When Chromebooks were first launched, I lamented their relatively average price point considering they were essentially low spec laptops designed to compete against their conventional desktop OS-clad cousins. Why would anyone pay Netbook prices for a machine that was restricted by its dependence on a web connection, when they could just buy a Netbook? Well of course the Netbook craze is long over but the sentiment remains. Why pay for a Cloud centric device if it isn’t going to be more convenient and undercut the status quo?

Chromebook PixelThis week, Google have me scratching my head even harder as they have taken another crack at their Chromebook concept, this time turning it into a premium ultrabook-style machine, designed to compete against Apple’s Macbook Air. The Chromebook Pixel is a luxurious and svelte machine with a 12.85-inch display at a rather non-standard resolution of 2560 x 1700. Furthermore, it’s a touchscreen with a pixel density of 239 per inch, 19 higher than the Macbook Pro with retina display.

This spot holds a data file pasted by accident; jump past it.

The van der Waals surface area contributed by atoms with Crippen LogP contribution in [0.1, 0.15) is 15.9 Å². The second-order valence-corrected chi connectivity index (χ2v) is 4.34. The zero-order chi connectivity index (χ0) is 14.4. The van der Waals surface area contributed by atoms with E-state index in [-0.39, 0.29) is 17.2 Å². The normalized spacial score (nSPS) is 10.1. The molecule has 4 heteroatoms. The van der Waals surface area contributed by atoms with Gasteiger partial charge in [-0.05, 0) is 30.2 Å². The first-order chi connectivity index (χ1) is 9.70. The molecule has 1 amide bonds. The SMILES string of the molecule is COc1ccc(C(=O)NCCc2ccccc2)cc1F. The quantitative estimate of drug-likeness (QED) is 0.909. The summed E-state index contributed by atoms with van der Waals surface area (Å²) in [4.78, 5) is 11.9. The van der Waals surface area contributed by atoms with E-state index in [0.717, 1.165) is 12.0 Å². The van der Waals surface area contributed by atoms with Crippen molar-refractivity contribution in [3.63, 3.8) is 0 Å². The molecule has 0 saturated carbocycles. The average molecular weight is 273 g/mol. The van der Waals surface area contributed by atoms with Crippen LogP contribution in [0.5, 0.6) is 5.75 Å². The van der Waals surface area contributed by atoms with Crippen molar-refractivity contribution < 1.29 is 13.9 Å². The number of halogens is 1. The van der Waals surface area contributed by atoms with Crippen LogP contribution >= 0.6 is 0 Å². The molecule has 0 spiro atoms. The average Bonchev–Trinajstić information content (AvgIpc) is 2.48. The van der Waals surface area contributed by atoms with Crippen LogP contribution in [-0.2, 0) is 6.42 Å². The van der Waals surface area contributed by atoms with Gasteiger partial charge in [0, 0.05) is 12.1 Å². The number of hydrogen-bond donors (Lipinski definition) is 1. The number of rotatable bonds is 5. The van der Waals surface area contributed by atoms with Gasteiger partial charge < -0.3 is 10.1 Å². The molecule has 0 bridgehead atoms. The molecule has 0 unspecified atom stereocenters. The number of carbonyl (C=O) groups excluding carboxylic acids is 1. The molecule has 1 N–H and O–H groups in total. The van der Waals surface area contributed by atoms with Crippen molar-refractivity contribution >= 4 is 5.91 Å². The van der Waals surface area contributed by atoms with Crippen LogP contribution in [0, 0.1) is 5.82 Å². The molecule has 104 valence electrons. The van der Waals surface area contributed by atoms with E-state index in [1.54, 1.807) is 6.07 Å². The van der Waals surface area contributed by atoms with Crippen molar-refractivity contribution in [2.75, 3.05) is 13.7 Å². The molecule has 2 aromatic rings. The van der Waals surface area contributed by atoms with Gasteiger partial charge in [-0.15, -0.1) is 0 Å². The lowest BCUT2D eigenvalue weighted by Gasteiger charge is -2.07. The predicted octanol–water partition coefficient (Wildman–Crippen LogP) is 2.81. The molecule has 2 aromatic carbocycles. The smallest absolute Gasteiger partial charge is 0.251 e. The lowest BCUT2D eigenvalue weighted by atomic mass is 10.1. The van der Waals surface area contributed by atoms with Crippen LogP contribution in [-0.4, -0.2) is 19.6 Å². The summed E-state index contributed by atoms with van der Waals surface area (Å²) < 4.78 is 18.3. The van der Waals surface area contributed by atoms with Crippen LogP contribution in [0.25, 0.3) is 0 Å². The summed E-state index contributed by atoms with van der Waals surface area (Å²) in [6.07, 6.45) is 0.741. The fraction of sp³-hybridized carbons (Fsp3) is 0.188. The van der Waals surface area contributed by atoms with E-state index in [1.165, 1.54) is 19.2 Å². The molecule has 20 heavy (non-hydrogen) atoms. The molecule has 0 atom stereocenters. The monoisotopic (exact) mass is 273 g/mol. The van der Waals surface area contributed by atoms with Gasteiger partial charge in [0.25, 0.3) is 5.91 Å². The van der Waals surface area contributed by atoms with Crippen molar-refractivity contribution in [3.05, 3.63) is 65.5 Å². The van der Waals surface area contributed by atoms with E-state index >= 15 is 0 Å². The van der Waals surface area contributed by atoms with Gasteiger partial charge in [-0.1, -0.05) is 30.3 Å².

It boasts a number of premium features like an LED-backlit keyboard, high-end glass trackpad and a ventilation system built into the hinge. The processor is a dual-core core i5 with 4GB of DDR3 memory and 32GB of internal flash storage. All the usual Google services are present and in easy reach including Gmail, Docs, YouTube, Google Maps and Search.

The controversial element that may make this machine a tough sell is its gargantuan price point. $1,299 will mean this machine appeals primarily to a fairly niche market. A Macbook Air or Pro seems like a far more attractive option when you consider that they both run full desktop operating systems and cost less money. The question really becomes whether or not consumers still see the cloud as a cheap compromise (which this machine clearly isn’t) or the future of computing. If the former is the case then Google may have to reconsider their approach to the Chromebook line.

Check out the promo video below for more:


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